Nancy Kokalis-Burelle, C.S. Vavrina, M.S. Reddy and J.W. Kloepper
Greenhouse and field trials were performed on muskmelon (Cucumis melo) and watermelon (Citrullus lanatus) to evaluate the effects of six formulations of plant growth-promoting rhizobacteria (PGPR) that have previously been shown to increase seedling growth and induce disease resistance on other transplanted vegetables. Formulations of Gram-positive bacterial strains were added to a soilless, peat-based transplant medium before seeding. Several PGPR treatments significantly increased shoot weight, shoot length, and stem diameter of muskmelon and watermelon seedlings and transplants. Root weight of muskmelon seedlings was also increased by PGPR treatment. On watermelon, four PGPR treatments reduced angular leaf spot lesions caused by Pseudomonas syringae pv. lachrymans, and gummy stem blight, caused by Didymella bryoniae, compared to the nontreated and formulation carrier controls. One PGPR treatment reduced angular leaf spot lesions on muskmelon compared to the nontreated and carrier controls. On muskmelon in the field, one PGPR treatment reduced root-knot nematode (Meloidogyne incognita) disease severity compared to all control treatments.
Cody L. Smith, Joshua H. Freeman, Nancy Kokalis-Burelle and William P. Wechter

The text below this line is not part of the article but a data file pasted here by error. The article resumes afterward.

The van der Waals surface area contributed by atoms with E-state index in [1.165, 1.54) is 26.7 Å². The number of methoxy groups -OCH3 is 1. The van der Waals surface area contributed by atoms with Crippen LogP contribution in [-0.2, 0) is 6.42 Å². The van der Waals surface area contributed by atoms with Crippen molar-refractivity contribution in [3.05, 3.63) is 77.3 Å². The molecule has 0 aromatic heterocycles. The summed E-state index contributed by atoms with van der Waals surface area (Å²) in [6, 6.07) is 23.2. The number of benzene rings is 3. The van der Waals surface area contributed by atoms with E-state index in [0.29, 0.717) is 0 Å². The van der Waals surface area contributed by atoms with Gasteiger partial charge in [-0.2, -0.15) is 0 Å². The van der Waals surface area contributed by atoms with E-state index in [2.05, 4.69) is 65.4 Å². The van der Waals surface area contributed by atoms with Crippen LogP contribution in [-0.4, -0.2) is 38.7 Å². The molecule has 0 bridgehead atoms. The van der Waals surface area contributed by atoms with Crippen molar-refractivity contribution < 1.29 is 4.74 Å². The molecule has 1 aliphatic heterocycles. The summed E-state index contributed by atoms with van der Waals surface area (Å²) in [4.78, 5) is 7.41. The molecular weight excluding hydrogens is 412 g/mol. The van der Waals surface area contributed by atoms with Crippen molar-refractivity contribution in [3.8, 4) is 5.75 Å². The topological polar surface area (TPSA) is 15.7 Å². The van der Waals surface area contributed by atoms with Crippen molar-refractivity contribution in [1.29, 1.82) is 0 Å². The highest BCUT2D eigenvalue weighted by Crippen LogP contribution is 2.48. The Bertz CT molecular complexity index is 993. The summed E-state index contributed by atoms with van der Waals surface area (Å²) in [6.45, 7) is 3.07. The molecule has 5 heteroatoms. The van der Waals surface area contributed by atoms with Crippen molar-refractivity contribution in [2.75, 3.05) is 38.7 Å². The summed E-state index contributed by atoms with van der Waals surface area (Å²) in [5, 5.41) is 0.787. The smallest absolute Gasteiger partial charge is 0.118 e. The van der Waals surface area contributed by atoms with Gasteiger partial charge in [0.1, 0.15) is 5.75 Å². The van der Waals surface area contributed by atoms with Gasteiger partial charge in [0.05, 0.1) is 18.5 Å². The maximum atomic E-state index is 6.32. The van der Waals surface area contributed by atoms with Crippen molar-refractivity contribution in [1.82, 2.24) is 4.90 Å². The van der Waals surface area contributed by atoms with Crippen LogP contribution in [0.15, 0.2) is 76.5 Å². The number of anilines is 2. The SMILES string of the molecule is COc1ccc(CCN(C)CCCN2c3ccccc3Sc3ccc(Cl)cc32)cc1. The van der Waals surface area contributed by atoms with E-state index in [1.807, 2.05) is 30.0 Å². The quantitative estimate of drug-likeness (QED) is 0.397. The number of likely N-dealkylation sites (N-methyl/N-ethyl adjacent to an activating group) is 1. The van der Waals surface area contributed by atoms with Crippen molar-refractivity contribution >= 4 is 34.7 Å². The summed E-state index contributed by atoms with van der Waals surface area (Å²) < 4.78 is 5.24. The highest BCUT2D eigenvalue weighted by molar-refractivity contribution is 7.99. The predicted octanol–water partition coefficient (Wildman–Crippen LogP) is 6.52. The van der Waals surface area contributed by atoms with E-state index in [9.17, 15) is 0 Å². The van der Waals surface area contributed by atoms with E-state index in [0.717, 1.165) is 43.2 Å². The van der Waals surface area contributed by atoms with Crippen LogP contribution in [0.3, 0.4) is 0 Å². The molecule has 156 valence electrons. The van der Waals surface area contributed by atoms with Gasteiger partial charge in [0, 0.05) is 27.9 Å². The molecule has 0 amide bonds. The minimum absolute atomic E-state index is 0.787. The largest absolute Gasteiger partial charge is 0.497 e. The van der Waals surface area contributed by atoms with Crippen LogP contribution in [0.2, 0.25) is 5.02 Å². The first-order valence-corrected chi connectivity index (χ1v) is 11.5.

Fusarium wilt [caused by the fungus Fusarium oxysporum f. sp. niveum (FON)] has been a consistent problem in watermelon [Citrullus lanatus (Thunb.) Matsum. and Nakai] production worldwide. One method for combatting this pathogen in the field is to graft a susceptible, high-yielding scion on to a fusarium wilt-resistant rootstock. A concerning issue with rootstocks resistant to fusarium wilt is that they have not been tested for their susceptibility to plant pathogenic nematodes—specifically, root-knot nematodes (RKNs; Meloidogyne spp.) and the reniform nematode (Rotylenchulus reniformis). Preliminary findings have demonstrated that many of these Fusarium-resistant rootstocks are highly susceptible to RKNs. Research was conducted during the Spring and Fall 2015 and 2016 to evaluate the resistance to RKN and reniform nematode in rootstocks with known resistance to fusarium wilt. Six rootstocks were evaluated over the course of four experiments. A nematode-susceptible interspecific hybrid [Cucurbita maxima (Duchesne) × C. moschata (Duchesne)] rootstock ‘Carnivor’ was included as a susceptible control in both years. Results demonstrated that several Citrullus lanatus var. citroides (L.H. Bailey) rootstocks (‘Carolina Strongback’, USVL246-FR2, USVL252-FR2, and USVL-360) and ‘SP-6’ (a commercially available pollinizer cultivar) exhibited resistance to plant parasitic nematodes when compared with the susceptible control. Partial resistance was observed in USVL-482351. When compared with the control, these rootstocks also had fewer Meloidogyne spp. and R. reniformis in root tissue. These findings indicate that rootstocks may be available to manage both fusarium wilt and RKN in grafted cucurbit production system.